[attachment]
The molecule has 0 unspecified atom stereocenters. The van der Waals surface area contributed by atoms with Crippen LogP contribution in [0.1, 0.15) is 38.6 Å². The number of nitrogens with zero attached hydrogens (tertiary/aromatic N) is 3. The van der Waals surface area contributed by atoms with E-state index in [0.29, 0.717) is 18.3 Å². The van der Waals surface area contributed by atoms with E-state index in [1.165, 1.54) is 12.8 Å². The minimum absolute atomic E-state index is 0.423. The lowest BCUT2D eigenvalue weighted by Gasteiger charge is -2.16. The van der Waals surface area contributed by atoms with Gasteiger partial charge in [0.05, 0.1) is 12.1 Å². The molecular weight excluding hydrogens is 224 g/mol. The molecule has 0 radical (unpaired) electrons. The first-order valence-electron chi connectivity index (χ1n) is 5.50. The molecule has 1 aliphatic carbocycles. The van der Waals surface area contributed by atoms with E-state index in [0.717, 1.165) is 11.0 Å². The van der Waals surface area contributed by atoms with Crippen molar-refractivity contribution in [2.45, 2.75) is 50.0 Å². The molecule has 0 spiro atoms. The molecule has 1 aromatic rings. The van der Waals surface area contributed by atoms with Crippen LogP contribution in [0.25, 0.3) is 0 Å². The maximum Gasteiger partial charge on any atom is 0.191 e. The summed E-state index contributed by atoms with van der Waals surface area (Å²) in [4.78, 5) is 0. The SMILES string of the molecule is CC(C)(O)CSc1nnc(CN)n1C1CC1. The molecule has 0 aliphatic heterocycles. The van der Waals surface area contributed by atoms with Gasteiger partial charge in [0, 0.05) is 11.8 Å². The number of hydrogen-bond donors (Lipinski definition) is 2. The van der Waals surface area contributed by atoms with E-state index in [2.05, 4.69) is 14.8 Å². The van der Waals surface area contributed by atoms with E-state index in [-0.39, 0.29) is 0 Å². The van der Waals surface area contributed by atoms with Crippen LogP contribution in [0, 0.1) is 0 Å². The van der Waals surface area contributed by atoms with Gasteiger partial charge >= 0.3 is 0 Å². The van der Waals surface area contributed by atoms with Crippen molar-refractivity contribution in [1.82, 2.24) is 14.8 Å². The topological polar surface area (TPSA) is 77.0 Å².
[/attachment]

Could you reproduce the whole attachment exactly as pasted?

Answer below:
The molecule has 0 unspecified atom stereocenters. The van der Waals surface area contributed by atoms with Crippen LogP contribution in [0.1, 0.15) is 38.6 Å². The number of nitrogens with zero attached hydrogens (tertiary/aromatic N) is 3. The van der Waals surface area contributed by atoms with E-state index in [0.29, 0.717) is 18.3 Å². The van der Waals surface area contributed by atoms with E-state index in [1.165, 1.54) is 12.8 Å². The minimum absolute atomic E-state index is 0.423. The lowest BCUT2D eigenvalue weighted by Gasteiger charge is -2.16. The van der Waals surface area contributed by atoms with Gasteiger partial charge in [0.05, 0.1) is 12.1 Å². The molecular weight excluding hydrogens is 224 g/mol. The molecule has 0 radical (unpaired) electrons. The first-order valence-electron chi connectivity index (χ1n) is 5.50. The molecule has 1 aliphatic carbocycles. The van der Waals surface area contributed by atoms with E-state index in [0.717, 1.165) is 11.0 Å². The van der Waals surface area contributed by atoms with Crippen molar-refractivity contribution in [2.45, 2.75) is 50.0 Å². The molecule has 0 spiro atoms. The molecule has 1 aromatic rings. The van der Waals surface area contributed by atoms with Crippen LogP contribution in [0.25, 0.3) is 0 Å². The maximum Gasteiger partial charge on any atom is 0.191 e. The summed E-state index contributed by atoms with van der Waals surface area (Å²) in [4.78, 5) is 0. The SMILES string of the molecule is CC(C)(O)CSc1nnc(CN)n1C1CC1. The molecule has 0 aliphatic heterocycles. The van der Waals surface area contributed by atoms with Gasteiger partial charge in [0, 0.05) is 11.8 Å². The number of hydrogen-bond donors (Lipinski definition) is 2. The van der Waals surface area contributed by atoms with E-state index in [2.05, 4.69) is 14.8 Å². The van der Waals surface area contributed by atoms with E-state index in [-0.39, 0.29) is 0 Å². The van der Waals surface area contributed by atoms with Crippen LogP contribution in [0, 0.1) is 0 Å². The van der Waals surface area contributed by atoms with Gasteiger partial charge >= 0.3 is 0 Å². The van der Waals surface area contributed by atoms with Crippen molar-refractivity contribution in [1.82, 2.24) is 14.8 Å². The topological polar surface area (TPSA) is 77.0 Å².